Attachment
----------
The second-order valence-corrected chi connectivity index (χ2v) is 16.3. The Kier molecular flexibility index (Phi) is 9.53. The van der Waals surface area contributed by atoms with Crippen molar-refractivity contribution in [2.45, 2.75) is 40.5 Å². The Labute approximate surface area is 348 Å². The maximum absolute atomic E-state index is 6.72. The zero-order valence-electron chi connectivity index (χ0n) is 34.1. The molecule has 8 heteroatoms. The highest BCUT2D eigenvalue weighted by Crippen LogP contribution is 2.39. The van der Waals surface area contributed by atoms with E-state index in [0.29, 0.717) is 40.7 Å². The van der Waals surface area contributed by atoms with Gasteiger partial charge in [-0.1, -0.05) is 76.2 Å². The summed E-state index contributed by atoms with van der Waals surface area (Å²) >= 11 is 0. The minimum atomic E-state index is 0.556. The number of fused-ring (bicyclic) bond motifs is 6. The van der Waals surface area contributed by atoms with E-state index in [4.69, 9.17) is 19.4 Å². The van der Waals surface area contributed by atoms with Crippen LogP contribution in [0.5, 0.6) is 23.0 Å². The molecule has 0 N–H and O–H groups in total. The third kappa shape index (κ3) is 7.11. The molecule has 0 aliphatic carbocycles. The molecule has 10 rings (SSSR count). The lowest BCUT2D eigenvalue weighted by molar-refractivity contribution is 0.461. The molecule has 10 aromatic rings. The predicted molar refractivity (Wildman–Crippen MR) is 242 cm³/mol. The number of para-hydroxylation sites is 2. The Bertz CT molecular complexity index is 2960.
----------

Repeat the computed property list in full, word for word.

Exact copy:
The second-order valence-corrected chi connectivity index (χ2v) is 16.3. The Kier molecular flexibility index (Phi) is 9.53. The van der Waals surface area contributed by atoms with Crippen molar-refractivity contribution in [2.45, 2.75) is 40.5 Å². The Labute approximate surface area is 348 Å². The maximum absolute atomic E-state index is 6.72. The zero-order valence-electron chi connectivity index (χ0n) is 34.1. The molecule has 8 heteroatoms. The highest BCUT2D eigenvalue weighted by Crippen LogP contribution is 2.39. The van der Waals surface area contributed by atoms with E-state index in [0.29, 0.717) is 40.7 Å². The van der Waals surface area contributed by atoms with Gasteiger partial charge in [-0.1, -0.05) is 76.2 Å². The summed E-state index contributed by atoms with van der Waals surface area (Å²) >= 11 is 0. The minimum atomic E-state index is 0.556. The number of fused-ring (bicyclic) bond motifs is 6. The van der Waals surface area contributed by atoms with E-state index in [4.69, 9.17) is 19.4 Å². The van der Waals surface area contributed by atoms with Crippen LogP contribution in [0.5, 0.6) is 23.0 Å². The molecule has 0 N–H and O–H groups in total. The third kappa shape index (κ3) is 7.11. The molecule has 0 aliphatic carbocycles. The molecule has 10 rings (SSSR count). The lowest BCUT2D eigenvalue weighted by molar-refractivity contribution is 0.461. The molecule has 10 aromatic rings. The predicted molar refractivity (Wildman–Crippen MR) is 242 cm³/mol. The number of para-hydroxylation sites is 2. The Bertz CT molecular complexity index is 2960.